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Our Mission

“To provide the final chapter in an episode of Day Care surgery via a survey link sent to the patient; studying the results as applied to a diverse group, in order to lift the standard of care where possible and improve the economy of health care in Australia”

With a registry we can

Record outcomes
  • QA - Hospital

  • CPD - Anaesthetist

  • RPT - Health authorities

Improve outcomes
  • Better analgesia

  • Better PDNV

  • Reduce complications

Justify standards
  • To health departments

  • To the private funds

  • To the community

Initiate change
  • Patient management

  • Patient selection

  • Patient case mix


The Day Care Anaesthesia Registry

Completing the experience

How it Works

1. Admit patient
  • Admit patient to system after PACU discharge

  • This can be manual or automatic via existing patient management system

  • Demographics collected via a web based form

2. Survey link
  • Patient specific survey link (URL) sent out 24 hours after discharge

  • Link sent via SMS &/or email (both preferred)

  • Re-sent if no response after 48 hours

3. Complete survey
  • Survey completed by patient OR

  • Survey declined OR

  • Survey expires if no response after 5 days

4. Alert & Report
  • Treating anaesthetist and senior hospital group notified if clinical alert detected

  • Patients de-identified after alerts actioned

  • Generate filtered comparative reports at any time

  • How do I join?
    You join as a Hospital or Day Procedure Centre or as an Anaesthesia Group. DayCOR is a module of CAST - the Clinical Anaesthesia Survey Tool. For more information on how to set up a CAST account please refer to the DayCOR manual. You can get the manual here.
  • Who is responsible at the facility?
    A committee assigned by the hospital to run the program including the Director of Anaesthesia or deputy, Director of the Day procedure Centre or deputy, a senior nurse and any other appropriate personnel, particularly anaesthetists. That committee also organises meetings to discuss reports or other connected activities.
  • Who admits the patients onto the system?
    The discharge nursing staff. An automatic patient import facility connected to the hospital's patient management system is also available. Please contact us for more information.
  • Who receives the patient’s response?
    The treating anaesthetist and an organised group of senior hospital staff with a joint email address for the purpose, typically an anaesthesia representative, an administrator and a senior nurse nominee.
  • What are clinical alerts and how do I handle them?
    An alert email is sent to the treating anaesthetist and the hospital group. If the concern affects the anaesthetist, they act appropriately and communicate that action to the hospital for the medical record. If it affects the surgeon/proceduralist, the anaesthetist should forward the email to that person. Other issues will be handled by the hospital group. Positive comments initiate a “low grade” alert. Everyone enjoys praise.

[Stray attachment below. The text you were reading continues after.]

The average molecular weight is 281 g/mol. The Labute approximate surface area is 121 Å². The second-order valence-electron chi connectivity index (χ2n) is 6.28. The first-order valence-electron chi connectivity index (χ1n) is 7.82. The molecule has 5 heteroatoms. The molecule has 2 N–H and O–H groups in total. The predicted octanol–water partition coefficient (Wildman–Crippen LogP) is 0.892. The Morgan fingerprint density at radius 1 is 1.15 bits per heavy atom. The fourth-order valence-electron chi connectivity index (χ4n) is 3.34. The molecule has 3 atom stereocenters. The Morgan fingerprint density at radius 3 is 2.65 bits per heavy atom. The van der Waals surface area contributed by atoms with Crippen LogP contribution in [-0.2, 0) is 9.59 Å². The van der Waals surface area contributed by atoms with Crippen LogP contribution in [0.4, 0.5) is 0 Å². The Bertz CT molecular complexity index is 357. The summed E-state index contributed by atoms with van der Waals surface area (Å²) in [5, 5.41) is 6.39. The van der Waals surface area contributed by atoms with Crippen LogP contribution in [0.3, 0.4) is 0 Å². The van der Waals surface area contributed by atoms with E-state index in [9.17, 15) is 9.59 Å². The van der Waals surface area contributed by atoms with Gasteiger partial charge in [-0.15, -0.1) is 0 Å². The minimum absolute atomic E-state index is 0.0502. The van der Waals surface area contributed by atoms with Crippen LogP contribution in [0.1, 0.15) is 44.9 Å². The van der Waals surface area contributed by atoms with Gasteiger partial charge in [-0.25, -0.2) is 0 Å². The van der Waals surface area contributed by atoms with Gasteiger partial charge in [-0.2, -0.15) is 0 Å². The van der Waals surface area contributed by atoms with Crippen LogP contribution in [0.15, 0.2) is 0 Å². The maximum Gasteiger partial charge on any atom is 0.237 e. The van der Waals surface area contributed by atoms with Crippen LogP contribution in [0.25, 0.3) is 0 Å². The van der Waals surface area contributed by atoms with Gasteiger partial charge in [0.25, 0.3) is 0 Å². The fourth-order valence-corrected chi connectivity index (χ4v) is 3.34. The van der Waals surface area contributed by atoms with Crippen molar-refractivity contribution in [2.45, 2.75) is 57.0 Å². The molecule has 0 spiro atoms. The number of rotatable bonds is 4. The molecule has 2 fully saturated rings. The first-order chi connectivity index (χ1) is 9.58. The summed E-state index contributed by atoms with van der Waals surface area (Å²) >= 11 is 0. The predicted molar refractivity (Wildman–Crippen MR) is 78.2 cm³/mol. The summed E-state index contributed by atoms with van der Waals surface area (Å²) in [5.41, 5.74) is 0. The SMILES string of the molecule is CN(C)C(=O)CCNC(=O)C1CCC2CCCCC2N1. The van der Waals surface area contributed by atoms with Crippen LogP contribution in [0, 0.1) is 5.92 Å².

• Is there a cost?
    There is a cost to the hospital of 52 cents per survey sent.
  • Are CPD points available?
    Yes, if you use the program to provide a QA loop.

We've Come a Long Way

DayCOR sent its first surveys out on1st March 2018. We have now sent out well over 100.000 surveys with an 87% response rate. It is used, in the main, by day procedure centres and  hospitals, but there is one group of anaesthetists in Victoria using it for their ”mobile work” in the sense of attending dental surgeries and one-off day procedure cases.


The patient is informed of the survey prior to admission but does not have to formally consent until agreeing to respond to the survey sent by email and SMS, 24 hours post discharge.

We can produce tailored surveys to suit, for example cardiology, paediatrics, and the new short-stay orthopaedic arthroplasty procedures with reports to suit.


Our Alert email, sent to treating anaesthetist and hospital, can be tailored to report specific groups, such as those receiving a new anaesthetic technique or drug.


Three of the survey questions, regarding Positive Comments, Negative Comments and Observations, are particularly useful in determining attitudes of recently discharged patients. The questions allow free expression rather than “tick boxes” which is especially important, as the latter can easily be slanted to fit a questioner’s personal requirements of a survey. Again the patients’ memories are fresh and “in the moment”.

Positive comments were provided by 61% of responders. Negative comments were offered by 7% of responders and could be divided into three groups, too long a wait, prolonged fasting, and no instructions provided. Three problems easily solved. Suggestions were often a more polite rendition of a negative comment, particularly in regard to a nursing attitude or rude clerk, albeit small in number.

The program is robust, user-friendly and extremely useful, not only for anaesthetists but for administration and nursing staff, Surgeons and proceduralists benefit from early Alert  reporting. We provide a full back up service during installation and until you are comfortable in its use.

Ken Sleeman February 2021


Dr Ken Sleeman MB BS(Hons) FAMA FANZCA

Chair and Clinical Director DayCOR Registry II Ltd



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